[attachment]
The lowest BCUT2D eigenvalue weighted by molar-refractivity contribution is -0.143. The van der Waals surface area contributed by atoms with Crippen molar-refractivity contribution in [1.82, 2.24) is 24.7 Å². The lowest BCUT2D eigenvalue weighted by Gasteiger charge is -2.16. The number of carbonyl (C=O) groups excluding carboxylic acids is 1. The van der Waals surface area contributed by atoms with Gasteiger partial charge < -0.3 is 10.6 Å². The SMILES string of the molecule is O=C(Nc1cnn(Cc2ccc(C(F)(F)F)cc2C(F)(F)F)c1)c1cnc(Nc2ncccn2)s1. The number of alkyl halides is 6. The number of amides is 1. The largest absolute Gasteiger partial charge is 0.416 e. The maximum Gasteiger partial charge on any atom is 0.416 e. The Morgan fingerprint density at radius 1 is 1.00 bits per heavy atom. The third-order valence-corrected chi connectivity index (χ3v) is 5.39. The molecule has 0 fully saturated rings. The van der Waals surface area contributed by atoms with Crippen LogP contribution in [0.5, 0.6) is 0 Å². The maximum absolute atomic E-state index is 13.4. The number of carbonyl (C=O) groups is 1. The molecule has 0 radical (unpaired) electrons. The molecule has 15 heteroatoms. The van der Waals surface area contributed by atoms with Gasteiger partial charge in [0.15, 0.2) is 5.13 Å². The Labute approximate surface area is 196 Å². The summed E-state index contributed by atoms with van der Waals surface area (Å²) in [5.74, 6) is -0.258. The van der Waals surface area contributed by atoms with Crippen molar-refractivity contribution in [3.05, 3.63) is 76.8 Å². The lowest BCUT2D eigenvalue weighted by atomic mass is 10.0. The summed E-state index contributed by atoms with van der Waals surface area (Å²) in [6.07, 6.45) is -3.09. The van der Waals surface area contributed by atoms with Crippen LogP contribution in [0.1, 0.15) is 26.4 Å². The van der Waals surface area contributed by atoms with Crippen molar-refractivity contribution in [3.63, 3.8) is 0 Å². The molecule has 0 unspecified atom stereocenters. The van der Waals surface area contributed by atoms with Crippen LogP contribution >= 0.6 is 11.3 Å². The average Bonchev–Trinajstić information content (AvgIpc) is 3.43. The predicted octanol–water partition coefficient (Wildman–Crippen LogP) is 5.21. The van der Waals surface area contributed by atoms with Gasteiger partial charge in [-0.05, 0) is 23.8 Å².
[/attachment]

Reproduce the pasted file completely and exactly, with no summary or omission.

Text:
The lowest BCUT2D eigenvalue weighted by molar-refractivity contribution is -0.143. The van der Waals surface area contributed by atoms with Crippen molar-refractivity contribution in [1.82, 2.24) is 24.7 Å². The lowest BCUT2D eigenvalue weighted by Gasteiger charge is -2.16. The number of carbonyl (C=O) groups excluding carboxylic acids is 1. The van der Waals surface area contributed by atoms with Gasteiger partial charge < -0.3 is 10.6 Å². The SMILES string of the molecule is O=C(Nc1cnn(Cc2ccc(C(F)(F)F)cc2C(F)(F)F)c1)c1cnc(Nc2ncccn2)s1. The number of alkyl halides is 6. The number of amides is 1. The largest absolute Gasteiger partial charge is 0.416 e. The maximum Gasteiger partial charge on any atom is 0.416 e. The Morgan fingerprint density at radius 1 is 1.00 bits per heavy atom. The third-order valence-corrected chi connectivity index (χ3v) is 5.39. The molecule has 0 fully saturated rings. The van der Waals surface area contributed by atoms with Crippen LogP contribution in [0.5, 0.6) is 0 Å². The maximum absolute atomic E-state index is 13.4. The number of carbonyl (C=O) groups is 1. The molecule has 0 radical (unpaired) electrons. The molecule has 15 heteroatoms. The van der Waals surface area contributed by atoms with Gasteiger partial charge in [0.15, 0.2) is 5.13 Å². The Labute approximate surface area is 196 Å². The summed E-state index contributed by atoms with van der Waals surface area (Å²) in [5.74, 6) is -0.258. The van der Waals surface area contributed by atoms with Crippen molar-refractivity contribution in [3.05, 3.63) is 76.8 Å². The lowest BCUT2D eigenvalue weighted by atomic mass is 10.0. The summed E-state index contributed by atoms with van der Waals surface area (Å²) in [6.07, 6.45) is -3.09. The van der Waals surface area contributed by atoms with Crippen LogP contribution in [0.1, 0.15) is 26.4 Å². The van der Waals surface area contributed by atoms with Crippen molar-refractivity contribution in [3.63, 3.8) is 0 Å². The molecule has 0 unspecified atom stereocenters. The van der Waals surface area contributed by atoms with Crippen LogP contribution >= 0.6 is 11.3 Å². The average Bonchev–Trinajstić information content (AvgIpc) is 3.43. The predicted octanol–water partition coefficient (Wildman–Crippen LogP) is 5.21. The van der Waals surface area contributed by atoms with Gasteiger partial charge in [-0.05, 0) is 23.8 Å².